6 February 2015
Just when you think that basic denial of science could not get any more ridiculous, we have a week when a U.S. Senator questions hand washing laws in restaurants, and life saving vaccinations becomes a campaign issue among presidential candidates. We can only hope that this era of anti-science is at its peak and will get better soon.
I’ve been interested in the psychology of this type of behavior for a long while, and there’s a very good piece on National Geographic’s website that’s well worth a read. It was written by Joel Achenbach and it goes in-depth into how a person’s political worldview can so skew their thought process, that they will discount something for which there is an overwhelming about of solid evidence. A hat tip for this to Dr. Marshall Shepherd (Dr. Shepherd is past President of the AMS and hosts WX Geeks on The Weather Channel). Dr. Shepherd (who is an expert in atmospheric science) can certainly relate to this, having been told by people (who didn’t finish high school?) that he’s all wrong about climate change.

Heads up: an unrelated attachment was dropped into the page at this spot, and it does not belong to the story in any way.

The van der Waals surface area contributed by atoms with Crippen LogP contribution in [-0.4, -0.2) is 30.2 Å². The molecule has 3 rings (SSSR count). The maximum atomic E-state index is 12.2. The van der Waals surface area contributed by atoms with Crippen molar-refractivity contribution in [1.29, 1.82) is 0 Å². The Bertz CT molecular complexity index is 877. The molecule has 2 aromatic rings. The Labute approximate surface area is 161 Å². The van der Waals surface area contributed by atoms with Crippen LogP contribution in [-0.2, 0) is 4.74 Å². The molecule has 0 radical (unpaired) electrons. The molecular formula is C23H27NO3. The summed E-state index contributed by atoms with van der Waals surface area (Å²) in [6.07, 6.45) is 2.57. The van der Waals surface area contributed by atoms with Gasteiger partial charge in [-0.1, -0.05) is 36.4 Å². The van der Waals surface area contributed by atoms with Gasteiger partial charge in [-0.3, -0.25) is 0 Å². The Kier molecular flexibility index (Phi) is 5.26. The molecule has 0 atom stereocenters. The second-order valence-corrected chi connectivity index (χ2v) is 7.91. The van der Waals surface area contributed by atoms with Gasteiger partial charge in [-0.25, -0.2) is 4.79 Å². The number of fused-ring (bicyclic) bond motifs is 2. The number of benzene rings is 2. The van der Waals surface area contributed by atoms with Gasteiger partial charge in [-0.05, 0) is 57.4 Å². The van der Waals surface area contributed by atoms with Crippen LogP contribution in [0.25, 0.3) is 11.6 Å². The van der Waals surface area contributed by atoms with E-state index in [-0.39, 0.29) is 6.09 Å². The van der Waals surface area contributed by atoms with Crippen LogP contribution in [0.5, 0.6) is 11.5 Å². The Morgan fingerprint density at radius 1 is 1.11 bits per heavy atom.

The title of the Nat. Geo. piece is “Why Do Many Reasonable People Doubt Science”. I think it should have the word “otherwise” after “many”. There is nothing more reasonable than scientific method, and it should rank as mankind’s greatest invention ever. People (and politicians) who are comfortable with pronouncing the results of well accepted science wrong, will almost always end up being embarrassingly wrong and laughed at. The piece below, however, explains why they will probably not realize it.
The Nat Geo piece is HERE.